The internet has touched and revolutionised everything. Then how can education remain untouched by it? With the advancement of the World Wide Web it is now possible to stream video classes for students across the globe. Researchers can also scoop up data about students, making teaching more effective.
It is exactly this which led to the birth of open learning on the internet. After successful models worldwide (read Coursera, EdX and Khan Academy), Tarun Mitra, along with Ramesh Nidadavolu and Devvrat Arya, decided to make a compact platform to address all the needs of the self-learner. LurnQ was formed in March 2011 and had its first product launch in April 2012. It became an open product supplier only in late 2012.
“All sorts of learning resources, on any subject, are available on the internet. However, there are so many choices that learners usually get confused. That’s where we come in. We wanted to provide a personalised and unified social learning experience for the users,” points out Mitra.
LurnQ, a product of Techninum Labs, is a free software that allows anyone to learn and teach. The team at LurnQ attempts to bring about a change in the knowledge sharing paradigm by bringing easy-to-use tools and familiar social media features together on one common platform.
What sets it apart is that it doesn’t create its own courses but collates other online courses to make it easier to choose. Therefore, while Coursera and Khan Academy are educational content producers, LurnQ is a software to manage all that content.
With 400 sources of educational resources being crawled on a regular basis, LurnQ has managed to build a huge resource base of over 1,000 lessons. Anything from the basics of electronics, management courses, from Java to creative writing, and from social entrepreneurship tounderstanding the workings of the Indian Railways – no subject has been left out. It is not surprising then that there are 30,000 unique active users with 60% of them coming from overseas. They have also seen a remarkable growth of 80-100% month on month.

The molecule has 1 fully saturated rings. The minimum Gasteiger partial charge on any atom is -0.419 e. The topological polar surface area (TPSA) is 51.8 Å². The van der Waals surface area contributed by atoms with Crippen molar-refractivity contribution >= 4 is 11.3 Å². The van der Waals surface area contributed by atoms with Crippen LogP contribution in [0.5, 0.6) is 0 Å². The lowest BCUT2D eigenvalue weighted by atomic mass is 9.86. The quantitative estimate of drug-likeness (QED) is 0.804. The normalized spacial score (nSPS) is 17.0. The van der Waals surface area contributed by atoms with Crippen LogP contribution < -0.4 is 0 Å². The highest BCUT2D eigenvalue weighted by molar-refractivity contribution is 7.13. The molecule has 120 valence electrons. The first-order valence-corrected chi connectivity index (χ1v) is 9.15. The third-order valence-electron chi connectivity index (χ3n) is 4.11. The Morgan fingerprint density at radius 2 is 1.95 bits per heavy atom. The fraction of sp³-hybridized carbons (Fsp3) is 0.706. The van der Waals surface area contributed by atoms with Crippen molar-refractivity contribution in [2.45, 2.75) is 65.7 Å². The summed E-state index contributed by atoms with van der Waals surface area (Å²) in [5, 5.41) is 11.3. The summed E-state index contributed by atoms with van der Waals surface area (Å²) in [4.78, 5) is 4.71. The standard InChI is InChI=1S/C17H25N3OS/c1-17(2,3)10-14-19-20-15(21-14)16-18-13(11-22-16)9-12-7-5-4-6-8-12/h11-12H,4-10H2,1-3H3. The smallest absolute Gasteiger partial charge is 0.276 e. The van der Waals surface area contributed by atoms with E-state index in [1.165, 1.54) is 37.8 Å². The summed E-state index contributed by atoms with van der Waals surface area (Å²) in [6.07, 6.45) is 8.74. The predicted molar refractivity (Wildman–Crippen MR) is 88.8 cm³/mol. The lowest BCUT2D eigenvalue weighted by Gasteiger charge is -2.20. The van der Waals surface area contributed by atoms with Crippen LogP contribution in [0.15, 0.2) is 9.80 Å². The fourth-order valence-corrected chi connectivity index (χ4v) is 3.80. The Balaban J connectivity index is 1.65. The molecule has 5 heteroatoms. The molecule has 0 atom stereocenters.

LurnQ manages to show courses which one might be interested in based on a two step approach. First, when a user registers and chooses the topic or connects through social networking tools, the algorithm picks up information pertinent to the user. Second, interaction with various learning resources helps LurnQ show related searches. The pre-indexed learn feed shows new courses when they are announced.
The additional applications are also useful. While the digital library helps to store all the course materials, the teaching apps let people create lessons and share them.
“Consumption is fast moving to the digital format. Now a lesson can be consumed 100% digitally and might be superior to classroom teaching. And we feel nice thinking that we are making a meaningful difference in people’s lives,” adds Mitra.
The initial investment of around $1 million for the company was funded by SeedFund – an India based investment firm that invests in people and ideas that meets the needs and aspiration of new India. Mitra expects to break even in the next 3-4 years. As a principle they do not advertise the portal and rely heavily on social media websites and word of mouth publicity. With more and more professionals and young adults getting motivated to learn by themselves and outside the purview of traditional education, LurnQ can surely hope to be one of the first few winners of the trend.
(This is my article which got published last week in Business Standard. I did it without thinking much about it, but am now enrolled for 3 courses. Learning can’t really be a bad thing, ever.)